The raccoon, Procyon lotor (sometimes spelled racoon), also known as the common raccoon,North American raccoon, northern raccoon and colloquially as coon, is a medium-sized mammal native to North America. It is the largest of the procyonid family, having a body length of 40 to 70 cm (16 to 28 in) and a body weight of 3.5 to 9 kg (8 to 20 lb).
Raccoons use olfaction, vision, and especially hapsis to locate, identify, and capture food. The highly sensitive front feet have limited grasping capabilities, and most objects are held or rolled between the two front feet
Historically, raccoons were rare in southern Canada and in parts of the Rocky mountains and western deserts. Raccoons dramatically increased in density beginning in the 1940s, with a concomitant increase in distribution.
Raccoons escape many predators by remaining inactive during the day in a den. While active they remain alert and can be aggressive. They are preyed on by large predators such as coyotes, wolves, large hawks, and owls.
During the mating season, raccoon males frequently expand their home ranges, presumably to include the home ranges of more females as potential mates. Females are sometimes found temporarily denning with males during the mating season. After mating there is no association of males and females.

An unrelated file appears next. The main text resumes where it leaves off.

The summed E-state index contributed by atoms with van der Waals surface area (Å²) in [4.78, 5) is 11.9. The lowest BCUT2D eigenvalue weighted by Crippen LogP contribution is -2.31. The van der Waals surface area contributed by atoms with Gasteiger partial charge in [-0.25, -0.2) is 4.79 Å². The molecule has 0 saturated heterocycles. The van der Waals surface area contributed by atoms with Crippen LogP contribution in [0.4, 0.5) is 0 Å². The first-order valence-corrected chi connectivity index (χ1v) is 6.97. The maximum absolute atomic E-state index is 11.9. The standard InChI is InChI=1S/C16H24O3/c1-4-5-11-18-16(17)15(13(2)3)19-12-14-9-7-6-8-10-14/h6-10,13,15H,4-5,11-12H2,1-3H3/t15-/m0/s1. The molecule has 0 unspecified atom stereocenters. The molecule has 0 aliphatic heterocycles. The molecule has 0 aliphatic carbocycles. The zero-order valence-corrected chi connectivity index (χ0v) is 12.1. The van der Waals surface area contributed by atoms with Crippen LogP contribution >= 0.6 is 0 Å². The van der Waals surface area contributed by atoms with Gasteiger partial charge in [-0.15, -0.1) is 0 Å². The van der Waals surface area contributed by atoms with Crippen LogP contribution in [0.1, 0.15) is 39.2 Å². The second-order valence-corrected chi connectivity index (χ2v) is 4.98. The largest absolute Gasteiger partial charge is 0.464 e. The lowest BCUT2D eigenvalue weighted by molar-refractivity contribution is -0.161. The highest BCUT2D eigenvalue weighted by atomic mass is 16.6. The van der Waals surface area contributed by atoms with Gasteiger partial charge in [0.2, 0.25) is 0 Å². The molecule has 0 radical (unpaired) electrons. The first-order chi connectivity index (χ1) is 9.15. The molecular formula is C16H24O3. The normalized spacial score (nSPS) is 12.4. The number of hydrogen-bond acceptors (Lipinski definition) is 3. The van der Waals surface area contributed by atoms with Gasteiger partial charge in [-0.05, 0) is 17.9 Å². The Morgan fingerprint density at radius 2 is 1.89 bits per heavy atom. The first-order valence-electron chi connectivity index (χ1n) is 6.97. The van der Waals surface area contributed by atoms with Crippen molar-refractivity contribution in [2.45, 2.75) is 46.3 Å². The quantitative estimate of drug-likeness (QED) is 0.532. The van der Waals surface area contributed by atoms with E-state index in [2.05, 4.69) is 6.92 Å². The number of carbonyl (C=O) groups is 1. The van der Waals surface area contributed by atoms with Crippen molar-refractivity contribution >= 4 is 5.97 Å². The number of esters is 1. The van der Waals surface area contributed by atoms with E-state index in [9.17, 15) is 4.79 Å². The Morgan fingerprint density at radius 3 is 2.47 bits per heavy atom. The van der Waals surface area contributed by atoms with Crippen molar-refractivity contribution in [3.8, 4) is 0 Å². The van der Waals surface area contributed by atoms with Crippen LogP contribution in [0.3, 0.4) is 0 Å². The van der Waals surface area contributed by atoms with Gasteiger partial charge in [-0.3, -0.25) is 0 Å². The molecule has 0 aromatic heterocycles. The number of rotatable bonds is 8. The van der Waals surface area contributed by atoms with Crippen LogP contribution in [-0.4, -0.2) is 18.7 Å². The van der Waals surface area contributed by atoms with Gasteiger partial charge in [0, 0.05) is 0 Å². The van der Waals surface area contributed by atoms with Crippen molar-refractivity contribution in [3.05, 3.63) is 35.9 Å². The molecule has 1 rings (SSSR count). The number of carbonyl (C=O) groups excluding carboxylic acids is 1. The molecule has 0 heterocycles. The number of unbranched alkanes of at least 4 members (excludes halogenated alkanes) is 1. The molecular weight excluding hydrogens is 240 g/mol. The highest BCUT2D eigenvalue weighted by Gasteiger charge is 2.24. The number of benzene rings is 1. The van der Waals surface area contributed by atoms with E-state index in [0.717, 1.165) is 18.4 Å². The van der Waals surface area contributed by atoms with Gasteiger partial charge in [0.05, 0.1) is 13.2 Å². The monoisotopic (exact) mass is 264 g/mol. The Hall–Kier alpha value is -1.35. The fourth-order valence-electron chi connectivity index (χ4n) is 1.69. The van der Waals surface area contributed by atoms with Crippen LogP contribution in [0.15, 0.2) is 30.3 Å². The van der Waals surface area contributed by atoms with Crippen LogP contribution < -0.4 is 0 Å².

Opportunistic and omnivorous, the raccoon has a varied diet that includes fleshy fruits, mast (especially acorns, hickory nuts, and beechnuts), grains, invertebrates (particularly crayfish and insects), rodents, young rabbits, birds, turtles and their eggs, fish, and carrion. Raccoons are known for raiding garbage, agricultural crops, chicken coops, and pet food left outdoors.
Raccoons prefer wooded areas near streams, ponds, and marshes but are highly adaptable and can live in agricultural areas and in close proximity to human developments. They make their dens in tree cavities, abandoned woodchuck or fox burrows, rock crevices, brush piles, chimneys, attics, sheds, and other structures.
There is no mistaking a raccoon for any other animal. Its stout, bear-like body, prominent black mask, and heavily furred, ringed tail all are distinctive. Adult raccoons are about 2 to 3 feet long (including their 10-inch tail) and weigh anywhere from 10 to 30 pounds. Larger animals sometimes have been recorded, but Florida raccoons tend to be smaller than those occurring farther north.
The northern raccoon, Procyon lotor, is known in many parts of the world. This is one animal that most people are well-acquainted with wherever it occurs because of its large size, abundance, ecological success, and often its nuisance behaviors. It is usually just called raccoon or "coon" in English; malpache norteno, malpache boreal, malpachin, osito lavador in Spanish; and guaxinim in Portuguese.
Although solitary by nature, males may travel together at times. They have overlapping home ranges, and apparently establish relationships through diverse postures, vocalizations, and scents. Thirteen calls have been identified.
Raccoons appear to wash their food; however, the animal is actually kneading and tearing at the food, feeling for matter which should be rejected. Wetting its paws enhances the raccoon’s touch. Its name comes from Indian "arakun," which means “scratches with his hands,” and in the scientific name Procyon lotor, lotor means “to wash.”